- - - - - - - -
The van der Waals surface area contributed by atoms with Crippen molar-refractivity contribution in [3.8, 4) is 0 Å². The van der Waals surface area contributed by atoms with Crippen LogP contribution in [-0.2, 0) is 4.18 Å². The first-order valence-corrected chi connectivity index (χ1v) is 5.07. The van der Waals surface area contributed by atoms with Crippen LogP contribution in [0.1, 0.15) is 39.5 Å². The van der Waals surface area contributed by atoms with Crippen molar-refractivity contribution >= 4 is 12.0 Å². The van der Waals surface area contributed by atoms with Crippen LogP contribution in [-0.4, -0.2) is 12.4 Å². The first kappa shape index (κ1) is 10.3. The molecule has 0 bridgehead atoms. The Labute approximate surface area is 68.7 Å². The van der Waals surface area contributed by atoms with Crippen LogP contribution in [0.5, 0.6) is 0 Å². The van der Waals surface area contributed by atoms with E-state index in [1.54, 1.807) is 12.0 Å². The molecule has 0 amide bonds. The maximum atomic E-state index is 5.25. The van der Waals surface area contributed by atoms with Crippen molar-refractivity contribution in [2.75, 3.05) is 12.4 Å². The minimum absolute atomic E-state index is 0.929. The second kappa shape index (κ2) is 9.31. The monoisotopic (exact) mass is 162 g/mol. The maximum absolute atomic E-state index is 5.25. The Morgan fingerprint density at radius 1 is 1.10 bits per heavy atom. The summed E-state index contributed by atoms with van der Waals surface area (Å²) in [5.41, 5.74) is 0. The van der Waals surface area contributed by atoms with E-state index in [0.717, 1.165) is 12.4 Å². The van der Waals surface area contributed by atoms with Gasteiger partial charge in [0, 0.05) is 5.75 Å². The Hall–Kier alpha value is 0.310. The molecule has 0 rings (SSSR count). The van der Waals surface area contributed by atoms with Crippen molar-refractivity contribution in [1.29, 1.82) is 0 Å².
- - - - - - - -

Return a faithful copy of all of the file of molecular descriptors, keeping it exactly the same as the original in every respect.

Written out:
The van der Waals surface area contributed by atoms with Crippen molar-refractivity contribution in [3.8, 4) is 0 Å². The van der Waals surface area contributed by atoms with Crippen LogP contribution in [-0.2, 0) is 4.18 Å². The first-order valence-corrected chi connectivity index (χ1v) is 5.07. The van der Waals surface area contributed by atoms with Crippen LogP contribution in [0.1, 0.15) is 39.5 Å². The van der Waals surface area contributed by atoms with Crippen molar-refractivity contribution >= 4 is 12.0 Å². The van der Waals surface area contributed by atoms with Crippen LogP contribution in [-0.4, -0.2) is 12.4 Å². The first kappa shape index (κ1) is 10.3. The molecule has 0 bridgehead atoms. The Labute approximate surface area is 68.7 Å². The van der Waals surface area contributed by atoms with Crippen LogP contribution in [0.5, 0.6) is 0 Å². The van der Waals surface area contributed by atoms with E-state index in [1.54, 1.807) is 12.0 Å². The molecule has 0 amide bonds. The maximum atomic E-state index is 5.25. The van der Waals surface area contributed by atoms with Crippen molar-refractivity contribution in [2.75, 3.05) is 12.4 Å². The minimum absolute atomic E-state index is 0.929. The second kappa shape index (κ2) is 9.31. The monoisotopic (exact) mass is 162 g/mol. The maximum absolute atomic E-state index is 5.25. The Morgan fingerprint density at radius 1 is 1.10 bits per heavy atom. The summed E-state index contributed by atoms with van der Waals surface area (Å²) in [5.41, 5.74) is 0. The van der Waals surface area contributed by atoms with E-state index in [0.717, 1.165) is 12.4 Å². The van der Waals surface area contributed by atoms with Gasteiger partial charge in [0, 0.05) is 5.75 Å². The Hall–Kier alpha value is 0.310. The molecule has 0 rings (SSSR count). The van der Waals surface area contributed by atoms with Crippen molar-refractivity contribution in [1.29, 1.82) is 0 Å².